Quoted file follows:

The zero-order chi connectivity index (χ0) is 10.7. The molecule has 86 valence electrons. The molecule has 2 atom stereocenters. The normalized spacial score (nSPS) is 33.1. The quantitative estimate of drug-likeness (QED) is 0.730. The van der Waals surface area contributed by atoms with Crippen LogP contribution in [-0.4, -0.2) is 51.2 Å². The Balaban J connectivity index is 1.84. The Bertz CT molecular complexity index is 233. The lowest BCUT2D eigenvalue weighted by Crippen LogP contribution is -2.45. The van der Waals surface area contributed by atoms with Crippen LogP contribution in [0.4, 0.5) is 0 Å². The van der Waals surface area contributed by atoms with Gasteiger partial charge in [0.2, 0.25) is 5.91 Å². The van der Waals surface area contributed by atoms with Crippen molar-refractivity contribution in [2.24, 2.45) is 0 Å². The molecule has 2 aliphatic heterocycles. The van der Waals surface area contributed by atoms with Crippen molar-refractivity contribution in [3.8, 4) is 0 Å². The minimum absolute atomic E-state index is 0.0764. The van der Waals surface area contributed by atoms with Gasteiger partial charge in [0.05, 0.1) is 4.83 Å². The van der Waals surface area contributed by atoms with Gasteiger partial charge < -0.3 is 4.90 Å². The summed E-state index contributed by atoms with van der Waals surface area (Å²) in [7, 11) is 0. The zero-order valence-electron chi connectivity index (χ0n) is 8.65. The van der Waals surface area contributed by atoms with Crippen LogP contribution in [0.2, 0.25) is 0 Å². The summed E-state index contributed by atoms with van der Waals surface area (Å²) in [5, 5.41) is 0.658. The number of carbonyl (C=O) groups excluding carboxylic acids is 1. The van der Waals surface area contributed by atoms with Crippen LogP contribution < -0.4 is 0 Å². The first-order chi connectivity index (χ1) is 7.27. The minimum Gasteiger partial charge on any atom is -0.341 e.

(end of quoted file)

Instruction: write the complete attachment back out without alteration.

The zero-order chi connectivity index (χ0) is 10.7. The molecule has 86 valence electrons. The molecule has 2 atom stereocenters. The normalized spacial score (nSPS) is 33.1. The quantitative estimate of drug-likeness (QED) is 0.730. The van der Waals surface area contributed by atoms with Crippen LogP contribution in [-0.4, -0.2) is 51.2 Å². The Balaban J connectivity index is 1.84. The Bertz CT molecular complexity index is 233. The lowest BCUT2D eigenvalue weighted by Crippen LogP contribution is -2.45. The van der Waals surface area contributed by atoms with Crippen LogP contribution in [0.4, 0.5) is 0 Å². The van der Waals surface area contributed by atoms with Gasteiger partial charge in [0.2, 0.25) is 5.91 Å². The van der Waals surface area contributed by atoms with Crippen molar-refractivity contribution in [2.24, 2.45) is 0 Å². The molecule has 2 aliphatic heterocycles. The van der Waals surface area contributed by atoms with Crippen molar-refractivity contribution in [3.8, 4) is 0 Å². The minimum absolute atomic E-state index is 0.0764. The van der Waals surface area contributed by atoms with Gasteiger partial charge in [0.05, 0.1) is 4.83 Å². The van der Waals surface area contributed by atoms with Gasteiger partial charge < -0.3 is 4.90 Å². The summed E-state index contributed by atoms with van der Waals surface area (Å²) in [7, 11) is 0. The zero-order valence-electron chi connectivity index (χ0n) is 8.65. The van der Waals surface area contributed by atoms with Crippen LogP contribution in [0.2, 0.25) is 0 Å². The summed E-state index contributed by atoms with van der Waals surface area (Å²) in [5, 5.41) is 0.658. The number of carbonyl (C=O) groups excluding carboxylic acids is 1. The van der Waals surface area contributed by atoms with Crippen LogP contribution < -0.4 is 0 Å². The first-order chi connectivity index (χ1) is 7.27. The minimum Gasteiger partial charge on any atom is -0.341 e.